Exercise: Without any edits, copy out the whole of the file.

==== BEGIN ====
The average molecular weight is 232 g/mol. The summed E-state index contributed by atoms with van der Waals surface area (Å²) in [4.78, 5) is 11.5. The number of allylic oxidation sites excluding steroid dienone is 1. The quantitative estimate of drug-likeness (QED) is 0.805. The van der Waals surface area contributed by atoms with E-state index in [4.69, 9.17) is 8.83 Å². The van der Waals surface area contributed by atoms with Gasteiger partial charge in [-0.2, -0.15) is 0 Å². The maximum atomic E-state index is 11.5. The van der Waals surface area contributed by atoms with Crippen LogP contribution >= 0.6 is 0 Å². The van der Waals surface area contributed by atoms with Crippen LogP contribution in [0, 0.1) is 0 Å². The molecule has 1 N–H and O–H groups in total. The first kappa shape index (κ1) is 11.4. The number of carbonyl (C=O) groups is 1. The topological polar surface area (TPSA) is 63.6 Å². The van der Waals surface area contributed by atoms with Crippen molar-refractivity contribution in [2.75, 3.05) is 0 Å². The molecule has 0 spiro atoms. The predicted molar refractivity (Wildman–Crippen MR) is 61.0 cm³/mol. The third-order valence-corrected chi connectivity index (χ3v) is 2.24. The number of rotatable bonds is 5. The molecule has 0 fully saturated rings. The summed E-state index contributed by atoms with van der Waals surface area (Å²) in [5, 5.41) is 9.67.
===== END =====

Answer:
The average molecular weight is 232 g/mol. The summed E-state index contributed by atoms with van der Waals surface area (Å²) in [4.78, 5) is 11.5. The number of allylic oxidation sites excluding steroid dienone is 1. The quantitative estimate of drug-likeness (QED) is 0.805. The van der Waals surface area contributed by atoms with E-state index in [4.69, 9.17) is 8.83 Å². The van der Waals surface area contributed by atoms with Gasteiger partial charge in [-0.2, -0.15) is 0 Å². The maximum atomic E-state index is 11.5. The van der Waals surface area contributed by atoms with Crippen LogP contribution >= 0.6 is 0 Å². The van der Waals surface area contributed by atoms with Crippen LogP contribution in [0, 0.1) is 0 Å². The molecule has 1 N–H and O–H groups in total. The first kappa shape index (κ1) is 11.4. The number of carbonyl (C=O) groups is 1. The topological polar surface area (TPSA) is 63.6 Å². The van der Waals surface area contributed by atoms with Crippen molar-refractivity contribution in [2.75, 3.05) is 0 Å². The molecule has 0 spiro atoms. The predicted molar refractivity (Wildman–Crippen MR) is 61.0 cm³/mol. The third-order valence-corrected chi connectivity index (χ3v) is 2.24. The number of rotatable bonds is 5. The molecule has 0 fully saturated rings. The summed E-state index contributed by atoms with van der Waals surface area (Å²) in [5, 5.41) is 9.67.